Panama switches on to energy-saving light bulbs
2 September 2008 - Panama plans to hand out 6 million energy-saving light bulbs, nearly two per citizen, to ease soaring demand for electricity and prevent future blackouts, President Martin Torrijos said on Monday. 'Operation Light Bulb' will require the government to buy $13 million worth of fluorescent energy-saving bulbs replacing the less-efficient incandescent ones. (more)

Panama to open up Latin American diamond market
5 August 2008 - Diamond sellers are setting their sights on Latin America's increasingly prosperous middle class, which is benefiting from economic growth and stability, as US and European sales of the rare stones slow. To meet the new demand, Panama is building Latin America's first diamond exchange expected to be recognized by the World Federation of Diamond Bourses, one of the main players in the wholesale diamond market. (more)

Panama rules out hosting US military base
4 July 2008 - Panama has ruled out hosting a US military base to replace one in Ecuador which is being reclaimed by the Quito government, a senior Panamanian official said on Friday. Although Panama has close ties with the United States, the Central American country has enjoyed full sovereignty only since Washington handed over control of the US-built Panama Canal and its surrounding land and military bases at the end of 1999. (more)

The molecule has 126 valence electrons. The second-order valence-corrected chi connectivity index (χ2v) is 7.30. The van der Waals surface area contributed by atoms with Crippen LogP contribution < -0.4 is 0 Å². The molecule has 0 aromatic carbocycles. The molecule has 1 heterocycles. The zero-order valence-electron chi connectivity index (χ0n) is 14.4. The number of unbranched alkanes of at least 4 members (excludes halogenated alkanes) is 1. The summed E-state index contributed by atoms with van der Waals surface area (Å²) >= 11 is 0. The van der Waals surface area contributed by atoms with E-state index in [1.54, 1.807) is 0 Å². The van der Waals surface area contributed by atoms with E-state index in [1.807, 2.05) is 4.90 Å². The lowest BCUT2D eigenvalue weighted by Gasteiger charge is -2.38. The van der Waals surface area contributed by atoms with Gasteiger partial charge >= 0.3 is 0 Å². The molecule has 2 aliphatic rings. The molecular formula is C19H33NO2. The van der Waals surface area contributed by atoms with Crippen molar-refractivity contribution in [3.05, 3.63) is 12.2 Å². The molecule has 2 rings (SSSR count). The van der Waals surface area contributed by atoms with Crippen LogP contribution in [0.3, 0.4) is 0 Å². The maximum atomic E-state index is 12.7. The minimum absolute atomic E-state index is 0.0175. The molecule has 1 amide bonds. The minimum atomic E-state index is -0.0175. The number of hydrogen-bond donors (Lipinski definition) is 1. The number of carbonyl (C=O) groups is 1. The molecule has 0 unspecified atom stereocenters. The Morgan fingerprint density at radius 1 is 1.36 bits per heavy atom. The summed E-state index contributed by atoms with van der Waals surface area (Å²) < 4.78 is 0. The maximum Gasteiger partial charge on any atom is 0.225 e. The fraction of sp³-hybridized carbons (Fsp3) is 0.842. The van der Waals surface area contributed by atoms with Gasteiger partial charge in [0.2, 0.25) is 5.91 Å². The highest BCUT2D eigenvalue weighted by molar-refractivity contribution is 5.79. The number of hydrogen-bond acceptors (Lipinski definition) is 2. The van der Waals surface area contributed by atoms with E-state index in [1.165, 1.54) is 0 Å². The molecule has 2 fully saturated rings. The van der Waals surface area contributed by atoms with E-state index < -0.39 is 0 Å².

Panama ports prosper on strong Chinese demand
19 June 2008 - The maritime authority sees Panama's ports handling 5.6 million 20-foot (6.1 meter) shipping containers in 2009, up from around 5 million this year and 4.1 million in 2007. Panama has seen shipping volumes nearly double since 2006 on increasing Chinese demand for raw materials as well as growing exports in finished goods from the world's most populous country. (more)

Panama: January economic activity rises 10.21 per cent
26 March 2008 - Panama's economic activity rose 10.21 per cent in January over the year-ago period, the government said on Wednesday, driven by growth in transport and commerce. (more)


Success of Maharishi's Programmes
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Panama rising to invincibility through Consciousness-Based Education
11 September 2008 - Speaking 27 August 2008 on Maharishi Global Family Chat, Raja Jose Luis Alvarez, Raja of Invincible Latin America for the Global Country of World Peace, reported rising national invincibility for Panama, resulting from the practice of Maharishi's Transcendental Meditation Technique in the nation's schools. (more)